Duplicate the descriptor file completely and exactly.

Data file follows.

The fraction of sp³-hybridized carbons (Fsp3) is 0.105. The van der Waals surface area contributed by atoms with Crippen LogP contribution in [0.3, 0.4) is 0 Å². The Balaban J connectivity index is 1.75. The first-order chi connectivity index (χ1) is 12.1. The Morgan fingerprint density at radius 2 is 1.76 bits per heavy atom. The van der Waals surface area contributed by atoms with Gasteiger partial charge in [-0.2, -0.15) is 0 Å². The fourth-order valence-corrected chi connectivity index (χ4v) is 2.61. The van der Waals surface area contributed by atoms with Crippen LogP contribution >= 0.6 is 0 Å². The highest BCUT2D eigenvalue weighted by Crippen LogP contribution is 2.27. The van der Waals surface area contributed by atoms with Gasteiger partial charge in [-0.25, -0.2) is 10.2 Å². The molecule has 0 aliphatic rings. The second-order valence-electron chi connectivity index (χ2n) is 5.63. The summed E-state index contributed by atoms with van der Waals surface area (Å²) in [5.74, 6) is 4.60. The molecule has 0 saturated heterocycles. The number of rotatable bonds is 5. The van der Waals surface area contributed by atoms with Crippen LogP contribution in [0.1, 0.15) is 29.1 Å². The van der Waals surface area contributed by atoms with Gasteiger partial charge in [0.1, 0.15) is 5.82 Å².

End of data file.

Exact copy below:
The fraction of sp³-hybridized carbons (Fsp3) is 0.105. The van der Waals surface area contributed by atoms with Crippen LogP contribution in [0.3, 0.4) is 0 Å². The Balaban J connectivity index is 1.75. The first-order chi connectivity index (χ1) is 12.1. The Morgan fingerprint density at radius 2 is 1.76 bits per heavy atom. The van der Waals surface area contributed by atoms with Gasteiger partial charge in [-0.2, -0.15) is 0 Å². The fourth-order valence-corrected chi connectivity index (χ4v) is 2.61. The van der Waals surface area contributed by atoms with Crippen LogP contribution >= 0.6 is 0 Å². The highest BCUT2D eigenvalue weighted by Crippen LogP contribution is 2.27. The van der Waals surface area contributed by atoms with Gasteiger partial charge in [-0.25, -0.2) is 10.2 Å². The molecule has 0 aliphatic rings. The second-order valence-electron chi connectivity index (χ2n) is 5.63. The summed E-state index contributed by atoms with van der Waals surface area (Å²) in [5.74, 6) is 4.60. The molecule has 0 saturated heterocycles. The number of rotatable bonds is 5. The van der Waals surface area contributed by atoms with Crippen LogP contribution in [0.1, 0.15) is 29.1 Å². The van der Waals surface area contributed by atoms with Gasteiger partial charge in [0.1, 0.15) is 5.82 Å².